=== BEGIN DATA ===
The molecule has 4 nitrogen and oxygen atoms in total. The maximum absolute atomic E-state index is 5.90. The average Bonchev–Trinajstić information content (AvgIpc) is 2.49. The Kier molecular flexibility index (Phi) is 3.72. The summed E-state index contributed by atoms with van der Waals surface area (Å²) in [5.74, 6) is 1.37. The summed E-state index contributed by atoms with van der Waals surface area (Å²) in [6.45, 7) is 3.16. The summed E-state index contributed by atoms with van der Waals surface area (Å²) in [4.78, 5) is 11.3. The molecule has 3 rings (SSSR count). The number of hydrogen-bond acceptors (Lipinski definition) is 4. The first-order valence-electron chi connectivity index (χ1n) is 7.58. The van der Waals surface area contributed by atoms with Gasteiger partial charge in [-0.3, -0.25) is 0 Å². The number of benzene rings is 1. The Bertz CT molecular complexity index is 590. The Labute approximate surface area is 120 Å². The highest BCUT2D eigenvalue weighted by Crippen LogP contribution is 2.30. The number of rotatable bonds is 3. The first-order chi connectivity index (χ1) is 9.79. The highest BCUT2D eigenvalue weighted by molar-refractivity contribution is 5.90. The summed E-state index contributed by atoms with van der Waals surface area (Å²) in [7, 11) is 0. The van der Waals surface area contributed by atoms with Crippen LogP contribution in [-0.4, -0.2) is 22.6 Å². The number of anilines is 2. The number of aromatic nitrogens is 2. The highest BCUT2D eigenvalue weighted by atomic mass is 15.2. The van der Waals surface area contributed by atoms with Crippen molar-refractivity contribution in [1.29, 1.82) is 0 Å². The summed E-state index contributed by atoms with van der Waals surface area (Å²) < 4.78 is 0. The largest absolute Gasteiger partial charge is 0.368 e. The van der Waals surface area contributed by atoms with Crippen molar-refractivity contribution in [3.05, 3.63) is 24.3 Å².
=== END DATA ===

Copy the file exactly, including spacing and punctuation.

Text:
The molecule has 4 nitrogen and oxygen atoms in total. The maximum absolute atomic E-state index is 5.90. The average Bonchev–Trinajstić information content (AvgIpc) is 2.49. The Kier molecular flexibility index (Phi) is 3.72. The summed E-state index contributed by atoms with van der Waals surface area (Å²) in [5.74, 6) is 1.37. The summed E-state index contributed by atoms with van der Waals surface area (Å²) in [6.45, 7) is 3.16. The summed E-state index contributed by atoms with van der Waals surface area (Å²) in [4.78, 5) is 11.3. The molecule has 3 rings (SSSR count). The number of hydrogen-bond acceptors (Lipinski definition) is 4. The first-order valence-electron chi connectivity index (χ1n) is 7.58. The van der Waals surface area contributed by atoms with Gasteiger partial charge in [-0.3, -0.25) is 0 Å². The number of benzene rings is 1. The Bertz CT molecular complexity index is 590. The Labute approximate surface area is 120 Å². The highest BCUT2D eigenvalue weighted by Crippen LogP contribution is 2.30. The number of rotatable bonds is 3. The first-order chi connectivity index (χ1) is 9.79. The highest BCUT2D eigenvalue weighted by molar-refractivity contribution is 5.90. The summed E-state index contributed by atoms with van der Waals surface area (Å²) in [7, 11) is 0. The van der Waals surface area contributed by atoms with Crippen LogP contribution in [-0.4, -0.2) is 22.6 Å². The number of anilines is 2. The number of aromatic nitrogens is 2. The highest BCUT2D eigenvalue weighted by atomic mass is 15.2. The van der Waals surface area contributed by atoms with Crippen molar-refractivity contribution in [1.29, 1.82) is 0 Å². The summed E-state index contributed by atoms with van der Waals surface area (Å²) < 4.78 is 0. The largest absolute Gasteiger partial charge is 0.368 e. The van der Waals surface area contributed by atoms with Crippen molar-refractivity contribution in [3.05, 3.63) is 24.3 Å².